Now for the floor.  I wanted terracotta tiles, and so used my go-to material, DAS clay.  I'm thinking of taking out shares in the company, or maybe they could sponsor Daviot House.  I use a lot, because I think it gives the best and easiest effect. 

 Here I rolled out a very thin layer of terracotta clay, and then scored the tiles with the edge of a metal metre ruler.  I had tried making the tiles individually, but without a mould the sizes ended up too varied.  I then discoloured them with several washes of water colour paint to get that individual tile look, and then sealed them with a coat of mod podge.


For all the real life DIY going on, I sadly had no grout to hand, and had to think of things I had that could work.  I used a thick mix of plaster that I have been using for moulding (for another room...) smearing it into the grooves and then instantly wiping it off.  Just like grouting, except it was trickier to get off (and messier), and the plaster did smear over all the tiles.



Not to worry, I just gave the whole lot another few washes of dirty watercolour paint, and again sealed it with modpodge.  I think the excess plaster actually gave an interesting texture, and aged the tiles more.


I love the warm baked colour of the tiles, and I think it goes well with the green/blue/green/grey/green of the walls!  The tiles are nice and uneven, as if they have been well worn over the years by busy feet, and stained here and there by a few cooking accidents!


Next, the larder....


I added a little transom at the top for some interest, and there is a light gidden at the top...  the shelves were made very basically from lolly sitcks, and painted a few times ...  now all I have to do is to fill them up with things!


Next up, wall tiles, stone work and a kitchen sink....!


Jonquil

Friday, July 1, 2016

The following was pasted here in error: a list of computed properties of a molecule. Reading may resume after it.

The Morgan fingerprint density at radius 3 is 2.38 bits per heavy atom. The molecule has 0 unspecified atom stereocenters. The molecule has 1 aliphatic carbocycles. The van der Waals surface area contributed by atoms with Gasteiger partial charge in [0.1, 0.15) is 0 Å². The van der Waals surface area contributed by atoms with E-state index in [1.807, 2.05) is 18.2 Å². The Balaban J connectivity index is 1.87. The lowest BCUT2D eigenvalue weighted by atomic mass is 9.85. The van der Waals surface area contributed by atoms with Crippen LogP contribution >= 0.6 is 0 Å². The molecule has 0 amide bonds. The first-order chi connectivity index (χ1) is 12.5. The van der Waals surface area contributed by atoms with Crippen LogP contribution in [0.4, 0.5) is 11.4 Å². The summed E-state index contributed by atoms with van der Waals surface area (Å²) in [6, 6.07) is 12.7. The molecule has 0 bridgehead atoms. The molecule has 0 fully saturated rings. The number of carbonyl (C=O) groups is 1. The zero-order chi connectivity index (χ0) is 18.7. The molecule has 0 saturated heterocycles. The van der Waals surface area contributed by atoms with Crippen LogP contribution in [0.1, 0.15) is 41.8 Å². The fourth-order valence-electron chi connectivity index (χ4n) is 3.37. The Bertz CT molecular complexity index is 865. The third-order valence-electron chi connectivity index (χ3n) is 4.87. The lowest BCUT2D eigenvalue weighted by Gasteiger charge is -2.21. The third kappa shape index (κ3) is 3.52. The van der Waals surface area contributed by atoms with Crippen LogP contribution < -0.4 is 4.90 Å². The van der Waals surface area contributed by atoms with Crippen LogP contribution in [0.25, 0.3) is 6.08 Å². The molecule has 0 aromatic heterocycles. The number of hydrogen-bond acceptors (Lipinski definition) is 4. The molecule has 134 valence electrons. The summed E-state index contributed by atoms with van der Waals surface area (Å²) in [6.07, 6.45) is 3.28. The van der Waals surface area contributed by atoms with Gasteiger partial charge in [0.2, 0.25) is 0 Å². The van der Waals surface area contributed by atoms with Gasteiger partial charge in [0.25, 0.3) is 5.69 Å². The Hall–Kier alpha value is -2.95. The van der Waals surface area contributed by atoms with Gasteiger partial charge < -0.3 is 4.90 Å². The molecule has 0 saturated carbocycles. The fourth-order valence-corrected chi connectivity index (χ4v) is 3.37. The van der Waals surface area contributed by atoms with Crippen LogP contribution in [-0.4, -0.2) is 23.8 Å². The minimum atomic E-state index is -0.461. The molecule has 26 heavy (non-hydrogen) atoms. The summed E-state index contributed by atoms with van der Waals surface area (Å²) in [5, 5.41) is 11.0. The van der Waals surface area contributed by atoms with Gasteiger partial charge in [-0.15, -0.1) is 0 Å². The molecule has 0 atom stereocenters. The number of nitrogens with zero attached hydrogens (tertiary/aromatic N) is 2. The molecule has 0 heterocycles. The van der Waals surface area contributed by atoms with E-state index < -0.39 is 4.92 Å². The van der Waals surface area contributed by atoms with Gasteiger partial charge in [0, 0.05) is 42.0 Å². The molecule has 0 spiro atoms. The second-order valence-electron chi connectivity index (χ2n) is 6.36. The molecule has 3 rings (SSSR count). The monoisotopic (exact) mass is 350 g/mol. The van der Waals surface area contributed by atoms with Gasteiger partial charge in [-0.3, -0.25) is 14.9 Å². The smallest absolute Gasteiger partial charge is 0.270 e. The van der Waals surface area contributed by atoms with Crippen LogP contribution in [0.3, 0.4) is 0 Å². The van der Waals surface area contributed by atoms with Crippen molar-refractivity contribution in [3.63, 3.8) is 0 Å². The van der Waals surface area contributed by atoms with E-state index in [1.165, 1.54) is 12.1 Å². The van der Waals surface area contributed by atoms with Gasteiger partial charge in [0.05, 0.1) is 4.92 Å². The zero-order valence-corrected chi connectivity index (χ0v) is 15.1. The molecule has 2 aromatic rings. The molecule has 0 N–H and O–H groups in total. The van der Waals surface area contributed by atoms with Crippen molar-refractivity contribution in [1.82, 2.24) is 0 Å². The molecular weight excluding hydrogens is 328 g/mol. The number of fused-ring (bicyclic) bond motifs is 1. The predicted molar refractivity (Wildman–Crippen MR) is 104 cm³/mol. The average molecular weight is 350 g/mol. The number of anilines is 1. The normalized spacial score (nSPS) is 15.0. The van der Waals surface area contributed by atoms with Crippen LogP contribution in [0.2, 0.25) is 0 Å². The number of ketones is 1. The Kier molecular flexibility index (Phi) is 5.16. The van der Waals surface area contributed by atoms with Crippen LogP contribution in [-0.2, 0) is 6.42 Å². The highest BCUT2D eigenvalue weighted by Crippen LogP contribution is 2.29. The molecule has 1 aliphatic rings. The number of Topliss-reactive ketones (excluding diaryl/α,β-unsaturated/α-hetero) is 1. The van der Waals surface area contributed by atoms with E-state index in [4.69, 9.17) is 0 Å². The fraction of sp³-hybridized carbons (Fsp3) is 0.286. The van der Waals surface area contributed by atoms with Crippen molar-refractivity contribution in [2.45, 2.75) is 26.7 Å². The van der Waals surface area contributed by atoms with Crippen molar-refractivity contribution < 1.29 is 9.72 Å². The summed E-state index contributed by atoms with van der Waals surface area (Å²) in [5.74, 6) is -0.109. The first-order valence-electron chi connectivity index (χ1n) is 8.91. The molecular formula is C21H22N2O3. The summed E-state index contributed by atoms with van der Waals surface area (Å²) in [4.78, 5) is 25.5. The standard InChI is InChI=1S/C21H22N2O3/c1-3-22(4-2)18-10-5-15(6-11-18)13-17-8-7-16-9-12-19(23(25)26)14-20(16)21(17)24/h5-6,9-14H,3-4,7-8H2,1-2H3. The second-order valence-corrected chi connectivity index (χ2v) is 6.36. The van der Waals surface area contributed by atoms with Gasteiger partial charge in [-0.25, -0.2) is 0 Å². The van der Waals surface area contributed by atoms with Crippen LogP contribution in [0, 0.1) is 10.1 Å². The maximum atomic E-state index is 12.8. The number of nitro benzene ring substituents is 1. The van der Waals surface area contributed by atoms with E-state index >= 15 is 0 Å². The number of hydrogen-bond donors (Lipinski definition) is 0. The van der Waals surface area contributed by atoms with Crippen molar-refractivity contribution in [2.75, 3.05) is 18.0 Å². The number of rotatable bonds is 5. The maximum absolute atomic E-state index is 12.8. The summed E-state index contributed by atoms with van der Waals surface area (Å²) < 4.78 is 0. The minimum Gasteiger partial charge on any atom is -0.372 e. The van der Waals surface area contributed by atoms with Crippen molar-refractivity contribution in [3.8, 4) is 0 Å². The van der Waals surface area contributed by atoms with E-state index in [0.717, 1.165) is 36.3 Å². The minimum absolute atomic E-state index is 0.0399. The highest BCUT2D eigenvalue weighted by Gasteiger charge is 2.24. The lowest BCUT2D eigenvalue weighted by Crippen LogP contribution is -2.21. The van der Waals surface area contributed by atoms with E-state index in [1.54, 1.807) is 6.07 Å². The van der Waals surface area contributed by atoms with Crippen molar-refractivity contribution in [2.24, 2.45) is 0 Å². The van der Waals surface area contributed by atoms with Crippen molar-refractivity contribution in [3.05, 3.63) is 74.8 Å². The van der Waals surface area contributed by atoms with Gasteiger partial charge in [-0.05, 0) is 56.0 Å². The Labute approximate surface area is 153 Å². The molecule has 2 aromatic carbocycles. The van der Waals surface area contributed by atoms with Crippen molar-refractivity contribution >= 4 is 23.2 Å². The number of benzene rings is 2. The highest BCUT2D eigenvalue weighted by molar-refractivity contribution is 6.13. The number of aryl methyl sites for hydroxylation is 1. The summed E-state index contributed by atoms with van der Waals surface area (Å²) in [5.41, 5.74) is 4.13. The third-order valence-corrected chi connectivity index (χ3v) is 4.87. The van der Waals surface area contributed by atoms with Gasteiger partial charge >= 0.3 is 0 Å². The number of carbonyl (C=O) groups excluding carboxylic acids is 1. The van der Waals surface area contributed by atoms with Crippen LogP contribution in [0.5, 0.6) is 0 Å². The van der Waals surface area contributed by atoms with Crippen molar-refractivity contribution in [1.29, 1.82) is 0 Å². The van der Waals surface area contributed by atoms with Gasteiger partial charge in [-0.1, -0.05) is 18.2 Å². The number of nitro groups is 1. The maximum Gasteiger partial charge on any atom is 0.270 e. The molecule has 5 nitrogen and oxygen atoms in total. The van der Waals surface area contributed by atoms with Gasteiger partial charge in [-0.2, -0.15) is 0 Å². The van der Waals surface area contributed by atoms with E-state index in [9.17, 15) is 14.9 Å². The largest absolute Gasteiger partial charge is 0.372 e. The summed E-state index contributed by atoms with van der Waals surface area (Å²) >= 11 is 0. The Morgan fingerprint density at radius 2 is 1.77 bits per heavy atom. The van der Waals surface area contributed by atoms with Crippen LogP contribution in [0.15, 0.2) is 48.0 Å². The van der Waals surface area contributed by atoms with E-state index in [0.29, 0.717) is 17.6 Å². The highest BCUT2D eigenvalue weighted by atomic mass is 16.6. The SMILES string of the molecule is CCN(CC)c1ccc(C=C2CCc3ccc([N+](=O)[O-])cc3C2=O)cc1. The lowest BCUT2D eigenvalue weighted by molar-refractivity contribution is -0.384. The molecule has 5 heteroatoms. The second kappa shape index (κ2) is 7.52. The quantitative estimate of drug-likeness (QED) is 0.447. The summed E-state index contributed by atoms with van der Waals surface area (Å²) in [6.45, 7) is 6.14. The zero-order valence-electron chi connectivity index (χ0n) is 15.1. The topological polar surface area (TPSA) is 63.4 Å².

Back from my Sabbatical





Well, that was a long break...  my poor blog has been neglected for a while, as I had to take some time off - time off from making, typing, gardening, sewing...  I was diagnosed with carpal tunnel syndrome in November and had to rest my hands.  However, after a good rest, and some good physio, things are much better, and the even better news is that after such a long pause, I am full of creative energy!

I have been painting a lot recently, as it is good to regain precision, and this latest addition to Daviot House is a lady from the 1830s.  She graces the chimney breast in the new Morning Room. 

 This is a little sneak peak, but I will be updating regularly to show you the new additions to Daviot House, because we have had the builders in and the original four-room house has been extended by five new rooms!  It is so big, I'll have to get a new table!




The Tower is the original 14th century Tower House... the rest of Daviot House on the right was built in 1615.  In the 19th century , a bay window was built on to the Morning Room on the Ground Floor.  Above it is the library, and the third floor is a bedroom. 

 For the moment, it is still a work in progress, but you get the idea.  Ted Sills at Dolls House Concept built the tower for me, and I am really happy with the extra rooms it gives me.


At the back of the house is the kitchen, in the old stable block.   I had been thinking about adding a kitchen for a long time, and the original one that I made was too delicate for the long term... It had an open side that made it far too vulnerable, and the final straw was when Edgar the cat decided to take up residence....  so it had to go. 


 I found this building on Dolls House Emporium.  It was designed as  barn, but I thought the dimensions were perfect for a kitchen.  There is also a decent sized room above, which I haven't decided about yet..




I've been applying a lot of DAS clay, and making leaded windows, and hopefully I'll be able to start giving you glimpses of the inside soon!



  Jonquil